Pros: Handle Feel, Handle Material, None
Cons: Overall Quality
Pretty is, as pretty does...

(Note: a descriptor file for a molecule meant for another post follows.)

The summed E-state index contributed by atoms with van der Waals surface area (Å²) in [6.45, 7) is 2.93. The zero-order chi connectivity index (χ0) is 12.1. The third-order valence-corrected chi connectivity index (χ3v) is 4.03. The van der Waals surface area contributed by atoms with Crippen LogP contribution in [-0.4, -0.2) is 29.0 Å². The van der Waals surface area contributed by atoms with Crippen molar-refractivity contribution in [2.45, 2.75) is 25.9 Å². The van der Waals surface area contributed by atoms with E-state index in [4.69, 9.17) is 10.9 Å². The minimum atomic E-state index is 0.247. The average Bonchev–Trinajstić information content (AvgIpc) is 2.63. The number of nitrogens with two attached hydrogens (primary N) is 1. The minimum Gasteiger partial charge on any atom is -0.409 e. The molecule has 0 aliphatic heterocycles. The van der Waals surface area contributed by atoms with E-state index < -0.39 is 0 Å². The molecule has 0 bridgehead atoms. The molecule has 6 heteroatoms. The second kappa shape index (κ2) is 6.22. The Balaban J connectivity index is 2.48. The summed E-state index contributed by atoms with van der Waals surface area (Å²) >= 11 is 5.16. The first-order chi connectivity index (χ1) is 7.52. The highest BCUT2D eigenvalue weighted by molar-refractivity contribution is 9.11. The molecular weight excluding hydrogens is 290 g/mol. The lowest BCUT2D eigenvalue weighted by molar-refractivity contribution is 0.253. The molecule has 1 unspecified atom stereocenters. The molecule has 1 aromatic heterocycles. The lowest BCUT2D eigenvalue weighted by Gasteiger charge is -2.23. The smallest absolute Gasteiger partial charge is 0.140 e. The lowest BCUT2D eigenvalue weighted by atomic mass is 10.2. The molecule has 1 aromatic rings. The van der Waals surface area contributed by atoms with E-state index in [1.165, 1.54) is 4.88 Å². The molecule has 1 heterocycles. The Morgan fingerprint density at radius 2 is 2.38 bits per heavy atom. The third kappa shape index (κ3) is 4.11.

I actually have three Queen knives. An older Workhorse dogleg jack, an Amber Stag teardrop jack, and a recent Workhorse Coke bottle jack. All are very pretty to look at . However none of these knives are without issues. The dogleg has half stops, and at the first half stop, the pen blade is so loose, it rattles. Fortunately, it locks out at the second half stop just fine. The Amber Stag jack has enough wobble in the main blade that it rubs. Otherwise it is solid. The Coke bottle has a main blade that is thin enough that it flexes a bit just with hand pressure. This along with the proud bolster pins are apparently an attempt to keep costs down. I can understand that. However, the main blade's back spring is weak, so it is lazy. While a collector might let this slide, a user will find this an unforgivable sin. None of the knives showed up with an acceptable edge. Two of them are made with D-2 steel, which is not the easiest steel(for me) to sharpen. The newer Workhorse is made with 1095. But do I really want to make a knife that closes a little too easily really sharp?Folks, I don't really want another American knife company to go under. But Queen's QC department better wake up! If I am expected to pay a premium price, I expect a premium knife. It's that simple. There is just too much competition for any company to become nonchalant.